It has been proposed that this problem be resolved by melt drawing optical fibers having different outside diameters on cladding (see Takeuchi et al., "Broad Wavelength Range Optical Fiber Couplers 1" in C-207 of the Preprint for 1989 Autumn National Conference of the Institute of Electronics, Information and Communication Engineers) or by melt drawing optical fibers having different mode field diameters (see "Broad Wavelength Range Optical Fiber Couplers 2" in C-208 of the same preprint).

However, in order to produce optical fiber couplers of a predetermined branching ratio by these prior art methods, it has been necessary to use a plurality of optical fibers having different structures. Hence, it has been difficult to produce a desired optical fiber coupler using common commercially available single-mode optical fibers and this had made it necessary to use optical fibers of special structures.

An alternative process is determined in U.S. Pat. No. 4,798,438.

This process uses two optical fibers of identical structure, one of which is drawn preliminarily to a smaller diameter. The process is shown schematically in FIG. 6, in which numeral 21 refers to an optical fiber, 22a and 22b to a clamper, and 23 to a burner. First, the coating of the optical fiber 21 is partly stripped off. Thereafter, with both ends of the bare portion of the fiber being clamped by the clampers 22a and 22b, tension is applied to the fiber so that it is pulled in opposite directions indicated by arrows 61 and 62 in FIG. 6, whereby the bare portion is drawn as it is heated with the burner 23.

In this process, the diameter of the preliminarily drawn bare portion determines the branching ratio of the optical fiber coupler to be produced and, hence, it is important to draw the bare portion of the fiber with good control and high repeatability. However, the preliminary drawing step involves so many variables in connection with the draw speed, draw length, etc. that it is difficult to attain identically drawn diameters with separate fibers.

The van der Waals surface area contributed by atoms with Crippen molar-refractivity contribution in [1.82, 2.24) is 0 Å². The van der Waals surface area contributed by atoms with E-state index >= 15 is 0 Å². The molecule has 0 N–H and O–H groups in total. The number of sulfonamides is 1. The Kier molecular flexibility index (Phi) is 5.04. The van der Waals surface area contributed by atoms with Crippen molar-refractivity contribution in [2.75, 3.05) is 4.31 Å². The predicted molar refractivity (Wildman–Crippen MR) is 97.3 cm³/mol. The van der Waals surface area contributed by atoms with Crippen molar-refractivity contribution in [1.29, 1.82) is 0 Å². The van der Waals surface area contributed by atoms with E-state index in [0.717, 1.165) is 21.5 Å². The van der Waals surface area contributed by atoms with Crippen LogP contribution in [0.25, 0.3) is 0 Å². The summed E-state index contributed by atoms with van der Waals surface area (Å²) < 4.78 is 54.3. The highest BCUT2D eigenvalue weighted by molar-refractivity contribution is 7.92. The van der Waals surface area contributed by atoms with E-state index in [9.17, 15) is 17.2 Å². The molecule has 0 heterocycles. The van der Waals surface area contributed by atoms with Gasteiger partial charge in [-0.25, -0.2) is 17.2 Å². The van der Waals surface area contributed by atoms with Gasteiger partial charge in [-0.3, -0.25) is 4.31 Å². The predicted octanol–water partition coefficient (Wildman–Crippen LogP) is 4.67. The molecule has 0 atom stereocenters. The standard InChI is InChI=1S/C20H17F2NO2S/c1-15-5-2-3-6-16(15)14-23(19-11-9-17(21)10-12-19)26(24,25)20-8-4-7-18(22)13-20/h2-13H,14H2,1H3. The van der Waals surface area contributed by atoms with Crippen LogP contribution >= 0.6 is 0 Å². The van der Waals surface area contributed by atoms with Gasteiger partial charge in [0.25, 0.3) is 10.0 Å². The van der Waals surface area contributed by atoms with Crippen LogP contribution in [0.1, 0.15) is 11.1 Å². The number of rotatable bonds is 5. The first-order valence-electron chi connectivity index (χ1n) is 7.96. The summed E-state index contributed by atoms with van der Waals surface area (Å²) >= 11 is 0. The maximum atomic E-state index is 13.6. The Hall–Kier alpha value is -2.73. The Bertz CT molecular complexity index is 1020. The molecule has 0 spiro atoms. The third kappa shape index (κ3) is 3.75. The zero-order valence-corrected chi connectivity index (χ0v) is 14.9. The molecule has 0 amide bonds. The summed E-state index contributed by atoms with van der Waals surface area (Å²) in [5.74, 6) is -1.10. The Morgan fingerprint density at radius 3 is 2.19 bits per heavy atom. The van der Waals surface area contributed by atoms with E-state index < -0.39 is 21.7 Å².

SUMMARY OF THE INVENTION

The present invention was developed under these circumstances and has as a first object providing a process that is capable of producing a wide-band optical fiber coupler using optical fibers having identical structure.

The present invention has as a second object providing a process capable of producing a wide-band optical fiber coupler with high repeatability using optical fibers of identical structure.

The first object of the present invention is attained by a process for producing an optical fiber coupler that comprises heating a plurality of optical fibers to fuse them together and further heating and drawing them to form a coupling portion. The process includes subjecting at least one of the optical fibers to a heat treatment for a predetermined time and, thereafter, the other optical fibers, which have not been heat-treated, are heated together with the heat-treated optical fiber as they are brought into intimate contact, thereby forming a unitary portion, which is then drawn under heating.